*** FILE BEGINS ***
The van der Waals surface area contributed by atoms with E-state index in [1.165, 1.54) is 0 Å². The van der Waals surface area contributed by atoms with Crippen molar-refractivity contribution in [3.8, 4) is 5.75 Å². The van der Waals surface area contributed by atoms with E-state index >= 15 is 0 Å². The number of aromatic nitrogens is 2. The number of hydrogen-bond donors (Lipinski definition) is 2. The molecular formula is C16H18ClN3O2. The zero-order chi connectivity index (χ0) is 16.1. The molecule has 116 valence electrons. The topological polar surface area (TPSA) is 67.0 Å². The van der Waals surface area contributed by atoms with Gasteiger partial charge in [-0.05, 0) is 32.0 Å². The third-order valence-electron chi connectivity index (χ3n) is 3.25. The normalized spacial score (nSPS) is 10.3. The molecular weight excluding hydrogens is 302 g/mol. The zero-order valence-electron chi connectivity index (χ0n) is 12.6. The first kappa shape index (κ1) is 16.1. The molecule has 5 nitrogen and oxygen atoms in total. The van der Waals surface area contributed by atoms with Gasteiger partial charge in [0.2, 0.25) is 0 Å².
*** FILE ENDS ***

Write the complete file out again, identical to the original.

The van der Waals surface area contributed by atoms with E-state index in [1.165, 1.54) is 0 Å². The van der Waals surface area contributed by atoms with Crippen molar-refractivity contribution in [3.8, 4) is 5.75 Å². The van der Waals surface area contributed by atoms with E-state index >= 15 is 0 Å². The number of aromatic nitrogens is 2. The number of hydrogen-bond donors (Lipinski definition) is 2. The molecular formula is C16H18ClN3O2. The zero-order chi connectivity index (χ0) is 16.1. The molecule has 116 valence electrons. The topological polar surface area (TPSA) is 67.0 Å². The van der Waals surface area contributed by atoms with Gasteiger partial charge in [-0.05, 0) is 32.0 Å². The third-order valence-electron chi connectivity index (χ3n) is 3.25. The normalized spacial score (nSPS) is 10.3. The molecular weight excluding hydrogens is 302 g/mol. The zero-order valence-electron chi connectivity index (χ0n) is 12.6. The first kappa shape index (κ1) is 16.1. The molecule has 5 nitrogen and oxygen atoms in total. The van der Waals surface area contributed by atoms with Gasteiger partial charge in [0.2, 0.25) is 0 Å².